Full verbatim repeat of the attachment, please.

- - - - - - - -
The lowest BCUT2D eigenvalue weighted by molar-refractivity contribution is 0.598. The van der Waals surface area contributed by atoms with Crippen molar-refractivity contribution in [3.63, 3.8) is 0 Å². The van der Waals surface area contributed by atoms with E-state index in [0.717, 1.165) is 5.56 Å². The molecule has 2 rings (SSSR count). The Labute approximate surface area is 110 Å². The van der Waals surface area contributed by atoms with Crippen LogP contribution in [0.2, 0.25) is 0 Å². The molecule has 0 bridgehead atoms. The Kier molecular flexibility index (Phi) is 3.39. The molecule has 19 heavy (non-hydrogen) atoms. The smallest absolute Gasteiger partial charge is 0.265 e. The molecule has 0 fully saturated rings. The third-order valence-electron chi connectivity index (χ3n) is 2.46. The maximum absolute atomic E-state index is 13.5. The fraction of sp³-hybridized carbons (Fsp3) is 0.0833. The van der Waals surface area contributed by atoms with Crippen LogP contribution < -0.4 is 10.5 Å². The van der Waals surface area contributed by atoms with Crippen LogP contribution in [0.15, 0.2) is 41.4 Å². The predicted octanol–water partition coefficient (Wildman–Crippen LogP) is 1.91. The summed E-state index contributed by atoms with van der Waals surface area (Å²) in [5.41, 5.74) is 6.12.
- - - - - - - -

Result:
The lowest BCUT2D eigenvalue weighted by molar-refractivity contribution is 0.598. The van der Waals surface area contributed by atoms with Crippen molar-refractivity contribution in [3.63, 3.8) is 0 Å². The van der Waals surface area contributed by atoms with E-state index in [0.717, 1.165) is 5.56 Å². The molecule has 2 rings (SSSR count). The Labute approximate surface area is 110 Å². The van der Waals surface area contributed by atoms with Crippen LogP contribution in [0.2, 0.25) is 0 Å². The molecule has 0 bridgehead atoms. The Kier molecular flexibility index (Phi) is 3.39. The molecule has 19 heavy (non-hydrogen) atoms. The smallest absolute Gasteiger partial charge is 0.265 e. The molecule has 0 fully saturated rings. The third-order valence-electron chi connectivity index (χ3n) is 2.46. The maximum absolute atomic E-state index is 13.5. The fraction of sp³-hybridized carbons (Fsp3) is 0.0833. The van der Waals surface area contributed by atoms with Crippen LogP contribution < -0.4 is 10.5 Å². The van der Waals surface area contributed by atoms with Crippen LogP contribution in [0.15, 0.2) is 41.4 Å². The predicted octanol–water partition coefficient (Wildman–Crippen LogP) is 1.91. The summed E-state index contributed by atoms with van der Waals surface area (Å²) in [5.41, 5.74) is 6.12.